I faced this problem when implementing StrongCoin.com.

I haven't figured out how to sign transactions in the client yet, so I'm having to send the private key to bitcoind.

I'm using the patched bitcoind for key import. With the following commands I can simulate a sweepprivkey

1. importprivkey
2. sendmany
3. removeprivkey

Each payment takes about a minute to process.

Moving forward I can see more use cases for people who want to interact with Bitcoin as an API but don't want it to store the private keys.

My understanding is that the only time a private key is needed is when a payment is made. To make it easy to sign payments on the client side it would be nice to have the following in bitcoin.

1. getinfoforpayment - retrieve everything from the block chain required for a payment. You specify the destination addresses and the source address.

The client application then signs the information.

2. sendrawtransaction - bitcoin pushes the transaction out onto the network.

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September 26, 2011, 10:39:34 AM
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Why would a merchant "wish to accept typed or scanned Bitcoin private keys as payment" ? They're going to generate a transaction immediately anyway, it seems to me making a payment that way just opens up more potential ways of getting defrauded (e.g. merchant keeps the private key in case more bitcoins are ever sent to the same address, or merchant sends change to the same address and then a few days later uses the private key to take back the change).

I think the point is for the merchant (or someone else) to be able to cash out and immediately invalidate a BitBill or any other physical token which contains a Bitcoin private key.

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September 26, 2011, 02:18:09 PM
 #8

1. getinfoforpayment - retrieve everything from the block chain required for a payment. You specify the destination addresses and the source address.

The client application then signs the information.

2. sendrawtransaction - bitcoin pushes the transaction out onto the network.



I strongly agree with this.

for #1, I'd be looking for: getunspenttransactions <listofaddresses> [<minconfirms>] [<detaillevel>]

Where the client returns all the unspent transactions belonging to any of the addresses in the list anywhere on the block chain, including txid+index, the block number (if confirmed), and a flag saying whether to report just the value of the output, or an encoded version of the entire transaction (so the client can confirm the txid is really worth the claimed value).

Such a feature would depend on the maintenance of an index not present in the software.  It's an index that would tie bitcoin address references to the blocks that reference them, and would only be used by some users, wouldn't be worth the resource cost on the rest who didn't need it, and ought to be an option (e.g. built on first use).

Companies claiming they got hacked and lost your coins sounds like fraud so perfect it could be called fashionable.  I never believe them.  If I ever experience the misfortune of a real intrusion, I declare I have been honest about the way I have managed the keys in Casascius Coins.  I maintain no ability to recover or reproduce the keys, not even under limitless duress or total intrusion.  Remember that trusting strangers with your coins without any recourse is, as a matter of principle, not a best practice.  Don't keep coins online. Use paper wallets instead.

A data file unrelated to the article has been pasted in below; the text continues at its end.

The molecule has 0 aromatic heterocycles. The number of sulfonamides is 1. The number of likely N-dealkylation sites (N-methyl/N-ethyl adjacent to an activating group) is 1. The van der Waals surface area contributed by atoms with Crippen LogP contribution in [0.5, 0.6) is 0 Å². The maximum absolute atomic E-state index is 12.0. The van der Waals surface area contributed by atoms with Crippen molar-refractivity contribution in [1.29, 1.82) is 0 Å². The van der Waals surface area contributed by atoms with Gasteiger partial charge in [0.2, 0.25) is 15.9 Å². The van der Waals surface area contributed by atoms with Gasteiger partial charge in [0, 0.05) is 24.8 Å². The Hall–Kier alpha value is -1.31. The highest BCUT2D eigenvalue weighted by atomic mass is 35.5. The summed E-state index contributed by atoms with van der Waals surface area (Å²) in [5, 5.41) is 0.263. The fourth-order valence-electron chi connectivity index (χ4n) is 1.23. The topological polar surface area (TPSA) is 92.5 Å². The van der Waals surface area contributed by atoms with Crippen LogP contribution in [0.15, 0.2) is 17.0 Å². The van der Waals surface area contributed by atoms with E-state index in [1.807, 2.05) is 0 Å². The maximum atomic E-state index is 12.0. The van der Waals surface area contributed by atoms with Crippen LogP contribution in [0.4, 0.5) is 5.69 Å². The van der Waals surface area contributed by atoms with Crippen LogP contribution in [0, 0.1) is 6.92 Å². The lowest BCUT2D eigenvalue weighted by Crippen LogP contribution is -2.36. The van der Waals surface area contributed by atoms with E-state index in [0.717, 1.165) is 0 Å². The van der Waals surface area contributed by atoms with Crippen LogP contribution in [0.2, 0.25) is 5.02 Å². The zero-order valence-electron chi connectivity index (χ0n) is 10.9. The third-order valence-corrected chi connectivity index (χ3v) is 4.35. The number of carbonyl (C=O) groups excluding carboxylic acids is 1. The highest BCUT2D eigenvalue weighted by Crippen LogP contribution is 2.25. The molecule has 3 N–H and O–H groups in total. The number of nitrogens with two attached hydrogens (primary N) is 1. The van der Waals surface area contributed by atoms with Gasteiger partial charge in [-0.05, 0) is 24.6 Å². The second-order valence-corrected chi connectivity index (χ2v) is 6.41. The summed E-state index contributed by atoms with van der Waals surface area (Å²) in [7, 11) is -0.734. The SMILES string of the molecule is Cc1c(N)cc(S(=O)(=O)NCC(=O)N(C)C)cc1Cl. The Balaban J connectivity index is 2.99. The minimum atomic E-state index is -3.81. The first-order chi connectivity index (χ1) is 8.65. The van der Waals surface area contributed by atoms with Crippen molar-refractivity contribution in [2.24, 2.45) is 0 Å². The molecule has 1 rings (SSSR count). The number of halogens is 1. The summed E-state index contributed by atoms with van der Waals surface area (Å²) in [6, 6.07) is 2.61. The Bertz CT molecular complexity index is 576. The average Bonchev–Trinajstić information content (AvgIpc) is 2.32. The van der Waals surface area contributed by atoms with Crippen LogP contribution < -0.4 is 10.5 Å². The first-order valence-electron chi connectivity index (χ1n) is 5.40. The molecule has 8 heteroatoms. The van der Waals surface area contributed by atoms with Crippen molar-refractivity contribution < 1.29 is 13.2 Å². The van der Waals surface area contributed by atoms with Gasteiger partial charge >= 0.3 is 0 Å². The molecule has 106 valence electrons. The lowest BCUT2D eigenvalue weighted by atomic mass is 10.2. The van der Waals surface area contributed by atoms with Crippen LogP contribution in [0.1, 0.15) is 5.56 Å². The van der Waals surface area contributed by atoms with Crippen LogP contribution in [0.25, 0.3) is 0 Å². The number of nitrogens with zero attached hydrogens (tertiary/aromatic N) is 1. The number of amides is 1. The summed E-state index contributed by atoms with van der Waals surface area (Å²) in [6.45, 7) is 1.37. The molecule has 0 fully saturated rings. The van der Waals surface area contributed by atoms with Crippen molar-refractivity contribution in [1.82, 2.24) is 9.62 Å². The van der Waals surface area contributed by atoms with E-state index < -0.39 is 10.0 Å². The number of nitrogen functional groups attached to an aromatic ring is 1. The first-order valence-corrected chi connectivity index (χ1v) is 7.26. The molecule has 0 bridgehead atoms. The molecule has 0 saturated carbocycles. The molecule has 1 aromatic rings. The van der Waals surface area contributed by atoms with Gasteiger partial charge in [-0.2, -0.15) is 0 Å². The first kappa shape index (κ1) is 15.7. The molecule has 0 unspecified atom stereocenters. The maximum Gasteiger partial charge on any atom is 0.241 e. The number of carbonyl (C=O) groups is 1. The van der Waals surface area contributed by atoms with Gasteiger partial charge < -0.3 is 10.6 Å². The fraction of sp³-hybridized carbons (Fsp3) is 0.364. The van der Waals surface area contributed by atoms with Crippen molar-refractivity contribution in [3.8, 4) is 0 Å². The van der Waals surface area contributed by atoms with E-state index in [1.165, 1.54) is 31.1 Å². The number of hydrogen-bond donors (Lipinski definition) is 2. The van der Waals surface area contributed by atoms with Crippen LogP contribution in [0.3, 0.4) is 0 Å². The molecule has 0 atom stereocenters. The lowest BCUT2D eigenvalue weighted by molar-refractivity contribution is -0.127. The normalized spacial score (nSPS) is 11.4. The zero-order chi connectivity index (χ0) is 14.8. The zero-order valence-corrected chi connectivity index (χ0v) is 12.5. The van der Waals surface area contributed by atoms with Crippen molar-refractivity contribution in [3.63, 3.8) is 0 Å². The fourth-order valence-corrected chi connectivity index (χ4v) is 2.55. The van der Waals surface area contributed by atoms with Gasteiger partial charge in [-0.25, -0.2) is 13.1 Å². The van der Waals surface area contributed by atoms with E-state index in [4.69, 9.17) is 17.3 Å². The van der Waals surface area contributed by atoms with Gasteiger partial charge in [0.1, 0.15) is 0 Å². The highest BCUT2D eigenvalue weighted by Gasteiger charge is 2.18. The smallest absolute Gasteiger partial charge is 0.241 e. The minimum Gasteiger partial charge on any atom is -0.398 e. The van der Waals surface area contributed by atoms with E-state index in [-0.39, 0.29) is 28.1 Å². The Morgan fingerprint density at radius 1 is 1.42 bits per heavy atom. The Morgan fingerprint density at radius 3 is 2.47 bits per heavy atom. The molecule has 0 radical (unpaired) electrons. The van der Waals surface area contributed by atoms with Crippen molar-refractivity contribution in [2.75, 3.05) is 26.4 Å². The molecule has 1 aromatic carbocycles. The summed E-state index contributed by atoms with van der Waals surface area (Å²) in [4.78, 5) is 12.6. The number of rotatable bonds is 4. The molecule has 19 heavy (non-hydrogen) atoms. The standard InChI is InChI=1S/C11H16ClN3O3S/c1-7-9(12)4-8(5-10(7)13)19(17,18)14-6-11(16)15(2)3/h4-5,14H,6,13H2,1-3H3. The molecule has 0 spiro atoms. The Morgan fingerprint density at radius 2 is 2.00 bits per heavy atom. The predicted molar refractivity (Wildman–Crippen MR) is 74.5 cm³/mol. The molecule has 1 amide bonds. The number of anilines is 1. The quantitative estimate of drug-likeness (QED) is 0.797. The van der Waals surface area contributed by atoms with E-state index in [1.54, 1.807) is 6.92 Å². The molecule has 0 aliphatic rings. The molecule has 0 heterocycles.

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September 26, 2011, 09:28:38 PM
 #9

I think as far as exposing private keys, that cat is already out of the bag regardless of whether such an RPC command exists or not (we have casascius coins and bitbills that are already handling private keys).

I had discussions last week along these lines with TTBit at our Orlando meetup.  He brought some bills he printed that included the private key.  I actually think there are some compelling use cases for this in addition to the one casascius mentioned (side note, TTBit was kind enough to sell me a handful of casascius coins...very nice!).

Imagine this scenario...you want to go out for dinner and drinks and you want to pay with bitcoins, but you don't want to fumble with the smartphone (or you don't have one, or data access is cost prohibitive, or you want to make sure you don't go crazy and spend all your bitcoins).  You could print up 10 bills of say 1 BTC each.  Each bill would have a scannable public/private key.  To pay for things, you give these to the restaurant and they either:

- sweep all funds and send change to another "change" address you also printed on the bill
- sweep all funds and print you a new bill for the amount of the change (with a new unique public/private key pair)
- leave the change on the bill for you to use again

If you lose one of these bills, you only lose the amount stored on the bill (and maybe not even that if you kept the keys and can later spend the funds before anyone else does).  You could even take it a step further and encrypt the keys with a pin code that you would have to give the recipient (or type into a key pad) in order to decrypt the keys.